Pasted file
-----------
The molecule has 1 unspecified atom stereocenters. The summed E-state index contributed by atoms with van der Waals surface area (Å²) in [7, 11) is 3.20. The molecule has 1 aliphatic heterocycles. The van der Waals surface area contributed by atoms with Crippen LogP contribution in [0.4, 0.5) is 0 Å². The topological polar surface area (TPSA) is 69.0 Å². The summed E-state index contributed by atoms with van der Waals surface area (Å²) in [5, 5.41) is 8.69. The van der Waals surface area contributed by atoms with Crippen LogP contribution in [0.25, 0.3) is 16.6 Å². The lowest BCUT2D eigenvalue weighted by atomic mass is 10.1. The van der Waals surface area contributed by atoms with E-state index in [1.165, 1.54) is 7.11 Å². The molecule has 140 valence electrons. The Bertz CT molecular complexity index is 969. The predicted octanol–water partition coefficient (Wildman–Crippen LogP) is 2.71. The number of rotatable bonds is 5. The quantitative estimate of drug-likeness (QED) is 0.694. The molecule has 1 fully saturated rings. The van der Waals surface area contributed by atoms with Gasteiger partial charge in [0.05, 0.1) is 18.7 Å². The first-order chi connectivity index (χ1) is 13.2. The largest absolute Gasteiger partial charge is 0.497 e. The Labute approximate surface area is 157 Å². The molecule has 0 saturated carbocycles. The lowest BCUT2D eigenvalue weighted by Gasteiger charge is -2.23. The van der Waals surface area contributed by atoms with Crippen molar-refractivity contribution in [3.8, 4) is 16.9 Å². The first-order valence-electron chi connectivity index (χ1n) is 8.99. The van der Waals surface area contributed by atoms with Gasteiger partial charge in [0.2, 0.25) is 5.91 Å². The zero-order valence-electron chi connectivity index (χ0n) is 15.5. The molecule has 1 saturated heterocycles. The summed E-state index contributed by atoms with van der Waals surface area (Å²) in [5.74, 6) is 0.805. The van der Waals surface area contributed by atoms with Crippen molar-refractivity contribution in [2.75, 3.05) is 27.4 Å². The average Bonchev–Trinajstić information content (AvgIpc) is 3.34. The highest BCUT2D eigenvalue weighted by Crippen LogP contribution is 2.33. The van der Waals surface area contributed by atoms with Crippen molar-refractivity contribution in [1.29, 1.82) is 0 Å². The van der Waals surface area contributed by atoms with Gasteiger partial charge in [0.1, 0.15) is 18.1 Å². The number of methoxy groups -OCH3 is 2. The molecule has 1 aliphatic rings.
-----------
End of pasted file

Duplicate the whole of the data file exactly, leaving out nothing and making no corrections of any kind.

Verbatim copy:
The molecule has 1 unspecified atom stereocenters. The summed E-state index contributed by atoms with van der Waals surface area (Å²) in [7, 11) is 3.20. The molecule has 1 aliphatic heterocycles. The van der Waals surface area contributed by atoms with Crippen LogP contribution in [0.4, 0.5) is 0 Å². The topological polar surface area (TPSA) is 69.0 Å². The summed E-state index contributed by atoms with van der Waals surface area (Å²) in [5, 5.41) is 8.69. The van der Waals surface area contributed by atoms with Crippen LogP contribution in [0.25, 0.3) is 16.6 Å². The lowest BCUT2D eigenvalue weighted by atomic mass is 10.1. The van der Waals surface area contributed by atoms with E-state index in [1.165, 1.54) is 7.11 Å². The molecule has 140 valence electrons. The Bertz CT molecular complexity index is 969. The predicted octanol–water partition coefficient (Wildman–Crippen LogP) is 2.71. The number of rotatable bonds is 5. The quantitative estimate of drug-likeness (QED) is 0.694. The molecule has 1 fully saturated rings. The van der Waals surface area contributed by atoms with Gasteiger partial charge in [0.05, 0.1) is 18.7 Å². The first-order chi connectivity index (χ1) is 13.2. The largest absolute Gasteiger partial charge is 0.497 e. The Labute approximate surface area is 157 Å². The molecule has 0 saturated carbocycles. The lowest BCUT2D eigenvalue weighted by Gasteiger charge is -2.23. The van der Waals surface area contributed by atoms with Crippen molar-refractivity contribution in [3.8, 4) is 16.9 Å². The first-order valence-electron chi connectivity index (χ1n) is 8.99. The van der Waals surface area contributed by atoms with Gasteiger partial charge in [0.2, 0.25) is 5.91 Å². The zero-order valence-electron chi connectivity index (χ0n) is 15.5. The molecule has 1 saturated heterocycles. The summed E-state index contributed by atoms with van der Waals surface area (Å²) in [5.74, 6) is 0.805. The van der Waals surface area contributed by atoms with Crippen molar-refractivity contribution in [2.75, 3.05) is 27.4 Å². The average Bonchev–Trinajstić information content (AvgIpc) is 3.34. The highest BCUT2D eigenvalue weighted by Crippen LogP contribution is 2.33. The van der Waals surface area contributed by atoms with Crippen molar-refractivity contribution in [1.29, 1.82) is 0 Å². The van der Waals surface area contributed by atoms with Gasteiger partial charge in [0.1, 0.15) is 18.1 Å². The number of methoxy groups -OCH3 is 2. The molecule has 1 aliphatic rings.